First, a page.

Schulberg, and others besides, were to be disappointed. Instead of stretching his talents, Jones slipped into cruise control, honouring meaningless mandatory defences of his various titles rather than mixing it with live opponents.
Yes, Jones fought in a weak era. But he never fought Joe Calzaghe, or the dangerous Polish-German Darius Michalczewski, or indeed a rematch with Hopkins, who always claimed to be willing.
Jones yawned in opponents' faces - literally - he talked endlessly about stepping up to challenge Evander Holyfield at heavyweight, he played basketball on the eve of fights, he cut hip-hop records. He was bored. And the public grew bored with him, although Jones sees things differently.
"I was having a good time, I was beautiful, I was more than just a fighter - and that was my point," the 39-year-old told BBC Sport.
"So I had my reasons for doing what I was doing and what anyone else thinks about it, I really don't care.
"I made it so delightful that you could watch me fight anybody, you didn't have to watch me fight another name fighter, because you knew I was going to do something spectacular.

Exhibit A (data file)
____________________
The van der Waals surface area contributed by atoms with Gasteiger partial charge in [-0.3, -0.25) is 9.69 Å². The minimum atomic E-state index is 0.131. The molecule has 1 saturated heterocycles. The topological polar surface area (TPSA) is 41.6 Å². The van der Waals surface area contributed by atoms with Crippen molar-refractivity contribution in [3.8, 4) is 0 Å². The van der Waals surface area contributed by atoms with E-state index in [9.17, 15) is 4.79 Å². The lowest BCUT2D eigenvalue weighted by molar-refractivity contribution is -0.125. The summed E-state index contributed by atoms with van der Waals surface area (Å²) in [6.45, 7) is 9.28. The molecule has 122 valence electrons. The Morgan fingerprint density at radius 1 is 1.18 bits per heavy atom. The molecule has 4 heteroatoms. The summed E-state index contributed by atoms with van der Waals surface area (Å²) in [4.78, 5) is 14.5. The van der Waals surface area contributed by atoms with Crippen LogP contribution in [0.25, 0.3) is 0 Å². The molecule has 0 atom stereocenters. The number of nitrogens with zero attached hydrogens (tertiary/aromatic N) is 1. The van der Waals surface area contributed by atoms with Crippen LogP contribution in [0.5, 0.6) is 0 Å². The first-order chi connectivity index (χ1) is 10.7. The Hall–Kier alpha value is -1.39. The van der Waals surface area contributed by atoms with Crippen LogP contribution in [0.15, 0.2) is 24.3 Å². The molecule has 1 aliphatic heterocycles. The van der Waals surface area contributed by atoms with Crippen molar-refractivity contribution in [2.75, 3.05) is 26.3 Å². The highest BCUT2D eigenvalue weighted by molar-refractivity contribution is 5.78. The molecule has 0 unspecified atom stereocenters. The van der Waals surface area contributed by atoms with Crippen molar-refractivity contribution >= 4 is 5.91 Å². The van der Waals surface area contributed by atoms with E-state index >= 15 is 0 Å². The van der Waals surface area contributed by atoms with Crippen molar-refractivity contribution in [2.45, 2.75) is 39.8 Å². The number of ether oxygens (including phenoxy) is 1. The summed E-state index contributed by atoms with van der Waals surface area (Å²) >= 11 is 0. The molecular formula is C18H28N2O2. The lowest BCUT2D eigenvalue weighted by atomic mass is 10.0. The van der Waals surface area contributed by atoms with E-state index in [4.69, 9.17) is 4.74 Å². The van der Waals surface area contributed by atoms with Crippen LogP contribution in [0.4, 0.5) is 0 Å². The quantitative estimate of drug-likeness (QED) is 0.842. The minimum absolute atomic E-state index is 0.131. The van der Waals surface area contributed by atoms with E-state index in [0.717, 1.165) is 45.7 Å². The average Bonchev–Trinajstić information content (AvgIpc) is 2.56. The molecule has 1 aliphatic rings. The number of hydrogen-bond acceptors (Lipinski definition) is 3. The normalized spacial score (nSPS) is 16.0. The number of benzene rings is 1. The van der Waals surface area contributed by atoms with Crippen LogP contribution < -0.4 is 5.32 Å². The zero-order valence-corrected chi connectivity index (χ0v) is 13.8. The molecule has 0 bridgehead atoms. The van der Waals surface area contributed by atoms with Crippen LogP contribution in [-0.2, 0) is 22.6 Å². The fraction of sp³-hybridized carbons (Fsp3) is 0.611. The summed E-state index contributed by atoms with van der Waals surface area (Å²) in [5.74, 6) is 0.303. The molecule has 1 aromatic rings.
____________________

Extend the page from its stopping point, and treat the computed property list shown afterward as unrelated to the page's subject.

Jones has fought 56 fights, losing only four
"Not only was I liable to beat the hell out of whoever I was fighting, I was going to look good doing it and give people something to talk about.
"What other fighters did people want to see? Other than Mike Tyson, who was biting people's ears off, there wasn't another fighter who did something out of the norm.
"So was I seriously not taking it serious, or was I taking it a little more serious than people thought I was taking it?"
But most boxing fans didn't want Jones to be anything other than a fighter. His pay-per-view numbers weren't spectacular and when he fought Lou Del Valle in 1998, he did so at the 3,000 capacity Madison Square Garden Theater. And it wasn't even full.